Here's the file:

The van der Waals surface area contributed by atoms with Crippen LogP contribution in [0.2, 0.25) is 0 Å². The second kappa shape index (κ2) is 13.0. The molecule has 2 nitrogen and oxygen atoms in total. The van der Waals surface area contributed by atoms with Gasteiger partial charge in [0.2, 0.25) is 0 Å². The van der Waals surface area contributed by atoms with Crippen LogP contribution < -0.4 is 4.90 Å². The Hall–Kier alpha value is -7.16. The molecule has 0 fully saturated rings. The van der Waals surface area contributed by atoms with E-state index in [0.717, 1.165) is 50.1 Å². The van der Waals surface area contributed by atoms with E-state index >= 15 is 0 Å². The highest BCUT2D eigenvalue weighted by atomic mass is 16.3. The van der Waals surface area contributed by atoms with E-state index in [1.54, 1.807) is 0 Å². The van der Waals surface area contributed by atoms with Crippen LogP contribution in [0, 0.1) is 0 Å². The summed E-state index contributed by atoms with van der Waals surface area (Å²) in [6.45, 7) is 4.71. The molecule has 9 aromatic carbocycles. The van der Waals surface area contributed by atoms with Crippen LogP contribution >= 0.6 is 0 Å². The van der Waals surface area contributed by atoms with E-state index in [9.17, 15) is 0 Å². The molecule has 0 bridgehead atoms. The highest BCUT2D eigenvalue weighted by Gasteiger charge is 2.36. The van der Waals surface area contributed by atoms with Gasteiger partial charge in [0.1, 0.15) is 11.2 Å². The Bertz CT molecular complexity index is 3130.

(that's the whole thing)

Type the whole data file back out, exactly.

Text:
The van der Waals surface area contributed by atoms with Crippen LogP contribution in [0.2, 0.25) is 0 Å². The second kappa shape index (κ2) is 13.0. The molecule has 2 nitrogen and oxygen atoms in total. The van der Waals surface area contributed by atoms with Gasteiger partial charge in [0.2, 0.25) is 0 Å². The van der Waals surface area contributed by atoms with Crippen LogP contribution < -0.4 is 4.90 Å². The Hall–Kier alpha value is -7.16. The molecule has 0 fully saturated rings. The van der Waals surface area contributed by atoms with E-state index in [0.717, 1.165) is 50.1 Å². The van der Waals surface area contributed by atoms with E-state index >= 15 is 0 Å². The highest BCUT2D eigenvalue weighted by atomic mass is 16.3. The van der Waals surface area contributed by atoms with E-state index in [1.54, 1.807) is 0 Å². The van der Waals surface area contributed by atoms with Crippen LogP contribution in [0, 0.1) is 0 Å². The summed E-state index contributed by atoms with van der Waals surface area (Å²) in [6.45, 7) is 4.71. The molecule has 9 aromatic carbocycles. The van der Waals surface area contributed by atoms with Crippen LogP contribution >= 0.6 is 0 Å². The van der Waals surface area contributed by atoms with E-state index in [9.17, 15) is 0 Å². The molecule has 0 bridgehead atoms. The highest BCUT2D eigenvalue weighted by Gasteiger charge is 2.36. The van der Waals surface area contributed by atoms with Gasteiger partial charge in [0.1, 0.15) is 11.2 Å². The Bertz CT molecular complexity index is 3130.